Through a captain's eyes: Isaac Rochell defies doomsday forecasts for Notre Dame

Eric Hansen
South Bend Tribune

SOUTH BEND — In a steady downpour late Wednesday afternoon, staged outside instead of the comforts inside of the Loftus Center, the whooping and shouting and cavorting was so raucous, it could have been mistaken for the piped-in crowd noise used to prep for road games.

Instead, this is what 2-4 sounds like on Notre Dame’s campus, before a home game with expectation-bursting twin Stanford (3-2). At least in this small window of time behind a locked gate at the LaBar Practice Complex.

Defiant. Unfiltered. And — for the time being anyway — united.

“We were just excited in general,” senior captain and defensive end Isaac Rochell said after practice, with an eye toward Saturday night’s Notre Dame Stadium matchup between two preseason top 10-ranked teams.

“And there’s been tons of effort, tons of enthusiasm, tons of excitement at practice lately. And it’s super exciting to play with guys who want to do that. Especially as a captain, knowing that the guys you’re playing with are going to fight.”

Whether that translates into wins, into a sustainable momentum shift for the program and its suddenly castigated head coach, Brian Kelly, will start to be answered Saturday night against a Stanford team that has lost its offensive hutzpah the past couple of weeks but still stops the run and gets after quarterbacks with unflappable proficiency.

Rochell has to be unflappable, too.

He’s one of four ND captains whose jobs got exponentially more difficult when Notre Dame’s defense stumbled so badly out of the gate, defensive coordinator Brian VanGorder was purged after game 4 and subsequently Kelly became the new target of fan frustration as well as for national gaping/speculation.

“It’s obviously challenging,” said Rochell, ND’s active career leader in both tackles (141) and tackles for loss (20). “You’ve got to keep guys going. If you’re undefeated or in our predicament, the job doesn’t change. So my challenge is just to keep guys motivated and keep guys moving forward.”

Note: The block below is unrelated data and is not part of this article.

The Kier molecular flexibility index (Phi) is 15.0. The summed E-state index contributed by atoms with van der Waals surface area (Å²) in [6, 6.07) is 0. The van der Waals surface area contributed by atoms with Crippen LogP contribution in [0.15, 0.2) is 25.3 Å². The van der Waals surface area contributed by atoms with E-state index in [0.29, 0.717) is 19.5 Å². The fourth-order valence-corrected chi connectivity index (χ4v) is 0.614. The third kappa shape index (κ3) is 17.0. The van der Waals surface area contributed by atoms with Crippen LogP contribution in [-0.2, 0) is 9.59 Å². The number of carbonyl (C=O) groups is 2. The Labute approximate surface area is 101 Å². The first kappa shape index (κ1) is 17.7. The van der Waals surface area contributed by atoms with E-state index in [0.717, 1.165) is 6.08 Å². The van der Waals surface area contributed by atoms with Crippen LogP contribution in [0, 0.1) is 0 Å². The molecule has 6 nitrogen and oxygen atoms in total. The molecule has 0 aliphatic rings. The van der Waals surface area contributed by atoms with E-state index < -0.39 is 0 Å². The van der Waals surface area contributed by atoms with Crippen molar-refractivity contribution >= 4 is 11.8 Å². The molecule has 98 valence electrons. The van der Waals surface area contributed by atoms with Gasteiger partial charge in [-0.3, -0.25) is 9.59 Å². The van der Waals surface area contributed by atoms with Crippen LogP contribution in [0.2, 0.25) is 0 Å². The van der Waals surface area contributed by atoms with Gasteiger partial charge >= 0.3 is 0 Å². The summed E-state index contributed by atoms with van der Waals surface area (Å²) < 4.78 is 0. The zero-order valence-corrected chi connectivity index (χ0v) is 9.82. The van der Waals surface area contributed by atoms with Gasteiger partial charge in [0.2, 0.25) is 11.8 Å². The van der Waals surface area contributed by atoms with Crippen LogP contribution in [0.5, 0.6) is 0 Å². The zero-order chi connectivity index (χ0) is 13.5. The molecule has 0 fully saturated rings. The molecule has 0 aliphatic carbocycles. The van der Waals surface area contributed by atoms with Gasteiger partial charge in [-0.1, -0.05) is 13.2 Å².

For Rochell, it starts with turning off Twitter and avoiding ESPN. That doesn’t mean claims of Kelly unfairly lighting up his players on the sidelines during the games and in press conferences after them hasn’t penetrated the bubble.

“My take is I trust our coaches, and that includes coach Kelly,” Rochell said. “And I love our coaches, and they’ve been nothing but great to all of us. And I know that they all have the same goal we have and we’re fighting the same fight. So ultimately I love and trust them.”

Rochell’s biggest fan remains his father, Steve, a semi truck driver who creatively schedules deliveries on weekends near where Isaac happens to be playing on a given Saturday. He did the same for Isaac’s older brother Matt, a three-year starter at Air Force who exhausted his college eligibility last season.

Now he doesn’t have to alternate.

The trips start in McDonough, Ga., the Rochells’ hometown. That’s 700 miles from South Bend and almost 1,900 to Glendale, Ariz., where the Irish played Ohio State in the Fiesta Bowl last Jan. 1.

"It’s cool, and it’s quintessential blue collar America,” Isaac said, “just driving a truck to go see games. So I’m proud that he’s my dad and I’m proud that he’s proud of us.”

The two don’t talk football, though, almost ever. Steve figures his son is getting peppered enough in media sessions and while going to class about the losing and about new defensive coordinator Greg Hudson.

On Hudson, Isaac Rochell said he likes his coaching style, which includes playing music and videos in meetings.

“He played a sack tape today,” Rochell said. “As the guys were sacking the quarterback, there were random inspirational quotes at the bottom. Just stuff like that. It’s really energizing.

“I think (this defense) can be great. I think we’re heading in the right direction, but ultimately it starts with practice. You heard us out there getting excited. I think if we practice well and do what we need to in practice, we’ll play well.”

Even in the rain.

“We were out there making jokes about it, that this is nothing compared to what we just dealt with,” said Rochell, referencing ND’s 10-3 loss at N.C. State Saturday, played in deplorable field conditions and in the periphery of Hurricane Matthew.

"You’ve got to love when it’s raining. Rain just makes it fun.”


Twitter: @EHansenNDI

Notre Dame’s Isaac Rochell (90), here battling Michigan State’s Kodi Kieler (79) on Sept. 17 at Notre Dame Stadium, has tried to be a positive influence during the team's 2-4 start. (Tribune Photo/ROBERT FRANKLIN)